Jeff Chang's breathy voice takes lovelorn fans back in time

By Chen Nan ( China Daily ) Updated: 2016-03-23 09:07:55
Jeff Chang's breathy voice takes lovelorn fans back in time

Jeff Chang performs in Hunan Satellite TV Station's variety show, I Am a Singer.[Photo provided to China Daily]

On record, he is eternally a singer of love ballads, with hundreds of heartbreaking and comforting songs shared with fans since the 1990s.

Sitting on a sofa in a hotel in downtown Beijing, Jeff Chang is soft-spoken and talks like an old friend. He chats enthusiastically about his career, spanning more than 30 years, and his upcoming tour, Love Light Year, which will bring him to Beijing on April 30.

With 34 studio albums and more than 25 million copies sold all over Asia, the Taiwan pop singer has a large fan base though his public appearances are rare.

"The longevity of a singer's career depends solely on the songs he or she performs. You have your feet firmly on the ground and focus on what you are comfortable doing. To me, success came with the music and that's what I do," says Chang, 48.

His recent participation in the fourth season of the popular variety show, I Am a Singer, produced and aired by Hunan Satellite TV Station from Jan 5 this year, surprised many.

When he performed one of his hits, Faith, viewers were taken down memory lane with his breathy voice.

Besides his genre-defining sound, and smooth and romantic love songs, Chang tried something new at the show-chorus singing.

Viewers were impressed by Chang's performance of a classic pop song, My Dear Child, with the a 22-child choir from Taoyuan village of Taitung county in southeast Taiwan, singing in eight-part harmonic tones, a traditional singing technique of the Bunun tribe, the fourth largest of Taiwan's indigenous tribes.

According to Chang, the TV show's production team had been inviting him to join the show ever since its first season.

But he did not agree until the director of the show, Hong Tao, agreed to let the children perform along with him.

"There are many underprivileged children living in the mountainous areas of Taiwan. I insisted on bringing them onto the stage because they are born singers and I want to help them show their talents," says Chang.

"Viewers were touched by their performance and my goal will be achieved if we can make some changes to their lives."

On March 11, Chang won first place in the competition by combing Chinese pop-rock singer-songwriter Pu Shu's song, Ordinary Road, with the chart-topping, Furious 7 soundtrack single, See You Again. He also invited a choir from Taiwan, which has three big, young female singers.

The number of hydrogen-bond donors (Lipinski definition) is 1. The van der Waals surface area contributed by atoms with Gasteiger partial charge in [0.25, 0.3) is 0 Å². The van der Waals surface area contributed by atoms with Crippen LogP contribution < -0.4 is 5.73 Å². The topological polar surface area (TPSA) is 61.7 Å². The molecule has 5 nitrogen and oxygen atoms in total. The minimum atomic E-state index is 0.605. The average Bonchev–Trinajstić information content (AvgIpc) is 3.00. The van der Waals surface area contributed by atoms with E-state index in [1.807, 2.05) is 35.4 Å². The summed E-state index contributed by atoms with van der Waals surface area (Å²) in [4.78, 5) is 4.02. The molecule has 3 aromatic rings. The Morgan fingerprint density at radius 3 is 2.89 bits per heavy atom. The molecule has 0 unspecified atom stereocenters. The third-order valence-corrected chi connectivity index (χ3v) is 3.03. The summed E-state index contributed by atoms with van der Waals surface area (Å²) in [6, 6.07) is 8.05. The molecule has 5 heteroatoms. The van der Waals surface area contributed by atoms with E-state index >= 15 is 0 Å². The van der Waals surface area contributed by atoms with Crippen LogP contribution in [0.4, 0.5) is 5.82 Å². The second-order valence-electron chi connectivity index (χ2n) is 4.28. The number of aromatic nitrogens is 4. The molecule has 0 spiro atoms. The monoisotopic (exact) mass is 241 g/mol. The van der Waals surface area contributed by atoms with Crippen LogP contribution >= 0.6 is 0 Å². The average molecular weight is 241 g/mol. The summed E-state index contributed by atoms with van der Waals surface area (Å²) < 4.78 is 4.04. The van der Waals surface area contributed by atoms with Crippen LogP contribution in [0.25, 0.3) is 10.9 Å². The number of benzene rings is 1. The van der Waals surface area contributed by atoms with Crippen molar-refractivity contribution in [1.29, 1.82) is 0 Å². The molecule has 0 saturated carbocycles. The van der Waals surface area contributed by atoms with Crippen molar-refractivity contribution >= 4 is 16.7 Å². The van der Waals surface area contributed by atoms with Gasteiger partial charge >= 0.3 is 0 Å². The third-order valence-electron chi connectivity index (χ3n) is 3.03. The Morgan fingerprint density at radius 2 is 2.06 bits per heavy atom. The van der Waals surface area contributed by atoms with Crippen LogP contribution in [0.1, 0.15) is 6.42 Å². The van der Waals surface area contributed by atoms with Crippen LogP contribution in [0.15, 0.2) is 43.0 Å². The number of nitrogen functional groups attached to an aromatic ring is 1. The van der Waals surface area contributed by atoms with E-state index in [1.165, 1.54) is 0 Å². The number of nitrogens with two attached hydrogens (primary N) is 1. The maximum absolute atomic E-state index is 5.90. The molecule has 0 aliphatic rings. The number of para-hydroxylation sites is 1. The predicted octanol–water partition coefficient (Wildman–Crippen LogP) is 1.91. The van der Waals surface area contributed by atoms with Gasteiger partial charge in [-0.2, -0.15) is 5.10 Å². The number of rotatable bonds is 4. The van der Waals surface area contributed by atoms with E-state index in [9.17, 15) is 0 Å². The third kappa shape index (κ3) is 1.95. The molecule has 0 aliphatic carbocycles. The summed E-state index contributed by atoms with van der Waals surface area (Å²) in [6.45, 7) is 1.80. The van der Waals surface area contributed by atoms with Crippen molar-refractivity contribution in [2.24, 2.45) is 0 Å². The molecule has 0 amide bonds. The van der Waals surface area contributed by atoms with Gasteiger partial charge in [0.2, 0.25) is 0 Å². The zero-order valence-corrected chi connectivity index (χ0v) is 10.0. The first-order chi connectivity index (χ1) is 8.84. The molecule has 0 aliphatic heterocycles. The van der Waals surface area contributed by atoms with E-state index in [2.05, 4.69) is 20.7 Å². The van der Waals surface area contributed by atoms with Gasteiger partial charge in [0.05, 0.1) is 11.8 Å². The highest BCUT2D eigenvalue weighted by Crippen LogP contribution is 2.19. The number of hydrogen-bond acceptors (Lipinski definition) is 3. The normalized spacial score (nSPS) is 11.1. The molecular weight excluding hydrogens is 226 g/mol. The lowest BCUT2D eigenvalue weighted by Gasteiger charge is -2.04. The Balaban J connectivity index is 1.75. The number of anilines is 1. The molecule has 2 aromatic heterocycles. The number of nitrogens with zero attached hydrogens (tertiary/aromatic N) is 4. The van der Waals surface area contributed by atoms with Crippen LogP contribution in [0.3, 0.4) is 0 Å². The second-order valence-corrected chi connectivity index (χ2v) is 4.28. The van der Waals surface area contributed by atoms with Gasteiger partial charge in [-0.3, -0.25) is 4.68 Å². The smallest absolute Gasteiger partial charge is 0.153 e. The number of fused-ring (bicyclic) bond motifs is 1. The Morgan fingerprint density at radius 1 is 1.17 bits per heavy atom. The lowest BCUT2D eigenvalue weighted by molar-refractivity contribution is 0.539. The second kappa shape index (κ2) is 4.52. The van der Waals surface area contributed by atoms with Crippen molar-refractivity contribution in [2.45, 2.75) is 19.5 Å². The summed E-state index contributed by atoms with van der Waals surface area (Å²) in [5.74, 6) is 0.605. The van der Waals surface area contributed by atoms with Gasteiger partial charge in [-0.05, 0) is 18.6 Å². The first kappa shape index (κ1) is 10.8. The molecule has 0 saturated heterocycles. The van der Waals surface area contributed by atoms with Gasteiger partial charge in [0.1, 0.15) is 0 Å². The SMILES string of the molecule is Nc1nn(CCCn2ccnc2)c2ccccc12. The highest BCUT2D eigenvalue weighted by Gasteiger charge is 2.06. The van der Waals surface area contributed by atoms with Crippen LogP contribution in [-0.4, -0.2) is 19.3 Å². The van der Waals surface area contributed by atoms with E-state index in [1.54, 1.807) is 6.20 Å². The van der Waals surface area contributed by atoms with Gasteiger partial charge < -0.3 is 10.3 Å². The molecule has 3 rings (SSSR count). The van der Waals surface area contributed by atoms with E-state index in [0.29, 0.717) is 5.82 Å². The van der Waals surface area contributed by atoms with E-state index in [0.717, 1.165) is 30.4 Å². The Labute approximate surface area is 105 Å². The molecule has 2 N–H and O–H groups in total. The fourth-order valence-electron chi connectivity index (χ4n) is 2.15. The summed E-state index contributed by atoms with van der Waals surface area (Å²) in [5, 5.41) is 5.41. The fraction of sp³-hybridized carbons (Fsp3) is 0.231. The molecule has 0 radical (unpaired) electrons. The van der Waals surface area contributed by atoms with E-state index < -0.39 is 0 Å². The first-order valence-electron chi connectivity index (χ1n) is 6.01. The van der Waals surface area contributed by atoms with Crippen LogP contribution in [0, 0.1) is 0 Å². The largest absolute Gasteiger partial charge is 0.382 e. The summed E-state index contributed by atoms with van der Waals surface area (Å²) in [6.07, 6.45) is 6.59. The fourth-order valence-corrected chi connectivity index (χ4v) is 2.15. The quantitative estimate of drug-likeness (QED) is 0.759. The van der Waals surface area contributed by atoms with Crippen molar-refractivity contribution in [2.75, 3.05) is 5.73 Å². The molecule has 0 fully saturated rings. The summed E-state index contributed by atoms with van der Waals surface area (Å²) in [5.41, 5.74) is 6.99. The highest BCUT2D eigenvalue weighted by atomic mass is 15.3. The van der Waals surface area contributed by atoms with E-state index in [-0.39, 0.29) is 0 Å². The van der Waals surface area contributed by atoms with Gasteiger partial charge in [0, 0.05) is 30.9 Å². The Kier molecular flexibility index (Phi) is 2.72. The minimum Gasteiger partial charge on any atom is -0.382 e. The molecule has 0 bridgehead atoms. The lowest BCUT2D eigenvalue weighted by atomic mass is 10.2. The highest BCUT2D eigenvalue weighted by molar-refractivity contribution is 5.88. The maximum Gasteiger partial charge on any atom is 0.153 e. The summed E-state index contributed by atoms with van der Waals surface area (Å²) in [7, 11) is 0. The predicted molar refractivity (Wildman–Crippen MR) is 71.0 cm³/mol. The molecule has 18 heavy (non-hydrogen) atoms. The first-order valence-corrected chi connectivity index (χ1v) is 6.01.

His appreciation for chorus singing comes from his own experiences.

The son of a priest in a local church in Yunlin county in western Taiwan, Chang grew up listening to choral singing in church.

His musical talent was recognized after he won a singing competition while at college. Then, armed with a contract from Taiwan's Rock Records, Asia's biggest independent record label, Chang started his career as a professional singer.

Thanks to his clean, high-pitched voice, which was different from the other deep and gravel-voiced male pop singers then, Chang achieved big success starting with his debut album, Lie, in 1989.

Later, with help from veteran Taiwan singer-songwriter Jonathan Lee, who wrote many love ballads for Chang, he gained wide popularity across Asia.

In 1995, he founded a music studio and began to cooperate with mainstream record companies, including EMI and Sony BMG.

And yet, Chang started over again as an independent artist in 2006 due to the transition from CDs to digital downloads and the general decline of the record industry.

"I felt very sad and disappointed when the record companies sacrificed music to make money. My team was changed three times and I didn't even record a single song," says Chang.

He left the record company before his contract was up and took a break to figure out what he wanted to do next.

In 2012, he returned with an album, Spare Time, which contained not only his trademark love songs but also saw an audacious experiment with rock and hip-hop.

During his break from the music scene, he performed in theater plays and movies, which, he says, was training for him, and which helped him widen his horizons.

He also became antique collector in the meantime.

Last June, he exhibited more than 70 items of royal clothing related to the Qing Dynasty (1644-1911) at the Taipei National Museum of History.

From furniture and tapestry to embroidery, Chang now has thousands of antiques.

"Collecting antiques is a way of connecting with the past. With each item, I learn its history and culture," he says.

Chang will take a break after touring Taipei, Shanghai and Beijing, traveling and spending some time with his family in Taiwan.


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